"Dziękuję, do widzenia!"

Translation:Thank you, goodbye!

December 15, 2015

This discussion is locked.


What is the literal translation of do widzenia? There have been a couple of ways to say goodbye, and I like to see the reason behind the word choice


Literally it's until seeing, the same as hasta la vista. In both cases, it's basically shorthand for "this is goodbye until we see each other next time" or goodbye for short.


Examples in different Slavic languages would be: до-побачення, and до-свидания (sorry if I misspelled goodbye in Russian)


You spelled it right, but no hyphen (-) needed. Most of the Slavic "good-byes" are even closer to the Polish. RU: do svidaniya, SK: dovidenia, BA/HR/RS: doviđenja, MK: doviduvanje, BG: doviždane


Except Czech, which says Na schledanou! ;-)


It's actually nashledanou, which means basically the same ^^


Wielkie dzięki, Va-Diim!


Proszę bardzo, Cezaro!


It seems so close to the german '(auf) wiedersehen'.


Many languages have that, maybe even most Western ones. Dutch has "tot ziens".


Wow. I somehow didn't expect Serbian to be closer to Polish than to Russian.

Do widzenia is "Dovidjenja" in Serbian, pronounced almost identically. I'm liking Polish :D


Do widzenia ---> do widzienia, almost. До виђења ---> до видзења almost :-) I also found out that Serbian is also closer to Ukrainian in many ways, than to Russian. Bulgarian vocabulary, however is very similar to Russian (although grammar is drastically different)


Is the dz in "widzenia" pronounced as an English d then an English z? So "veed-zen-ya", not "vee-jen-ya"?


it's one sound. pronounciation gusides compare it to English ds in gods, or woods.

It's wi-dze-nia.

Here are two pronouncaiation guides:


"dz" as in "gods" before E, and "j" [EN] as in "jelly" before I.


God..the spelling is soooo complicated..and they said English spelling was complex...i would like to see a Polish spelling bee :|


It's different than English, but it's much more regular, once you learn the letter combinations and sounds they make. English has more irregularities than standards, but Polish is very consistent.


French "au revoir" and Romanian "la revedere" go on the same idea - "until we see each other again / may we see each other again"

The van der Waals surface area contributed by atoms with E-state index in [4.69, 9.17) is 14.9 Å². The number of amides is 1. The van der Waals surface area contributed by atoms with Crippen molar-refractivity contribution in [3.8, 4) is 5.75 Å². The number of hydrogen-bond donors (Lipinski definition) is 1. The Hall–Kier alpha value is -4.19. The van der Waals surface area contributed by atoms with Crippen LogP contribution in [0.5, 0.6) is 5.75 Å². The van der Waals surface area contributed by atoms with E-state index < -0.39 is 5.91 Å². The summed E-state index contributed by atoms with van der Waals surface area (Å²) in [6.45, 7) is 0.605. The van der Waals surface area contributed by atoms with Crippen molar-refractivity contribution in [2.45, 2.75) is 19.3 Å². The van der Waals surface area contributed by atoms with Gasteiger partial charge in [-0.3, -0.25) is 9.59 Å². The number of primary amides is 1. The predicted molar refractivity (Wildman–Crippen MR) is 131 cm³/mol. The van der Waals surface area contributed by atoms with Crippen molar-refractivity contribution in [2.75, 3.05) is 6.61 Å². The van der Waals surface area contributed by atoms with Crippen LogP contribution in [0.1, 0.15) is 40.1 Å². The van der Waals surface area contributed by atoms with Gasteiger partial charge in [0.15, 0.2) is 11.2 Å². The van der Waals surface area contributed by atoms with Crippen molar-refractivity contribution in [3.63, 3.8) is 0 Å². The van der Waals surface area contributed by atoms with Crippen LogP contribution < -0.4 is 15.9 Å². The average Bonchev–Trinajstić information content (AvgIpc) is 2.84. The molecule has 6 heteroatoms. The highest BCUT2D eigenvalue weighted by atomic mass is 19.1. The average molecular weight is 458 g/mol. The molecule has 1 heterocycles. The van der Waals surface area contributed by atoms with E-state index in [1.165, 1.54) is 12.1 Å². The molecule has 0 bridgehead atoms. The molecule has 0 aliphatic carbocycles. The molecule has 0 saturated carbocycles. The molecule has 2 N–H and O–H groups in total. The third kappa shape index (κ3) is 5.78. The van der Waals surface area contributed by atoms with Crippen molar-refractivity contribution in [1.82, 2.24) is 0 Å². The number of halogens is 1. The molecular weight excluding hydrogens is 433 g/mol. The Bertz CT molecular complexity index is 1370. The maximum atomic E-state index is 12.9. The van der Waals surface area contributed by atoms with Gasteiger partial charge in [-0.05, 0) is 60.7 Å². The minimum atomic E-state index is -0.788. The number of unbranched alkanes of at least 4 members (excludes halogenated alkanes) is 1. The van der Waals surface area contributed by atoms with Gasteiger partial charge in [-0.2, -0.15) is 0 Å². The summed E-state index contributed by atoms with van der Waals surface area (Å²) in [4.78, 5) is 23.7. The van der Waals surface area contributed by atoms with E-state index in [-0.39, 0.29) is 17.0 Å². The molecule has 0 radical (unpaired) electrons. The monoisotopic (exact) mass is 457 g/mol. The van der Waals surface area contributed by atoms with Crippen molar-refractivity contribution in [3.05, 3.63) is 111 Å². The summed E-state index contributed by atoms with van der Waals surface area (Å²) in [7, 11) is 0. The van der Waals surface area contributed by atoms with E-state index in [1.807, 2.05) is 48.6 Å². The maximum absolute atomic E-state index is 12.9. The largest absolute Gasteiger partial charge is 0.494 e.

What are the different ways to say good bye? to my idea there are so many and I get really confused.


"do widzenia" is the basic "goodbye", a polite form but it's not anything formal.

"do zobaczenia" is a bit more colloquial, closer to "see you", so it implies that you will actually see each other again.

"do usłyszenia" is used on the phone/Skype/etc., but I have the impression that it's used less and less.

"cześć" is "bye" (as well as "hi"), used with people you can safely speak with in an informal way.


It keeps saying im typing in english. Dziekuje do widzenia???


We'd need a screenshot to try to figure out what's wrong.


When do I apply the word "do"


Normally it means "to" as in "going to some place", "talking to someone", etc. Also "until".

Here it's better to just remember it as a phrase, "do widzenia" can be understood as "until we see each other".


Does Polish ever use w + accusative for travel? In Russian, Ja idu w bank, "I'm going to the bank." In Polish, you'd say idę do banku. In Russian do banka means only as far as the bank, no further, but it implies I'm not walking inside the bank, just taking a walk.


Not the way Russian does, I believe.

What comes to my mind is: "iść w kierunku/stronę", so "in the direction" (which is logical and very different from "going to the store") and a few colloquial phrases which do not really denote a travel even if changing your location is involved.

For example "Idę w miasto" does rather suggest 'going to the (approximate) city center' although I already am in the city, I live there. It sounds like going there to have some fun.


Ja jedu w gorod means the same thing, going downtown for some fun, but it would sound strange to say idu because it implies a very long walk.


I guess in Polish this still falls under the "using iść when the fact you'll take a vehicle is irrelevant" category.

On the other hand, I don't think I'd ever use "idę" + a name of a city, exactly for the reason you mentioned.


Thank you Good bye (wrong cause i separated goodbye...) this should be a typo i think.


This should have been accepted. You probably made another typo which you didn't notice.

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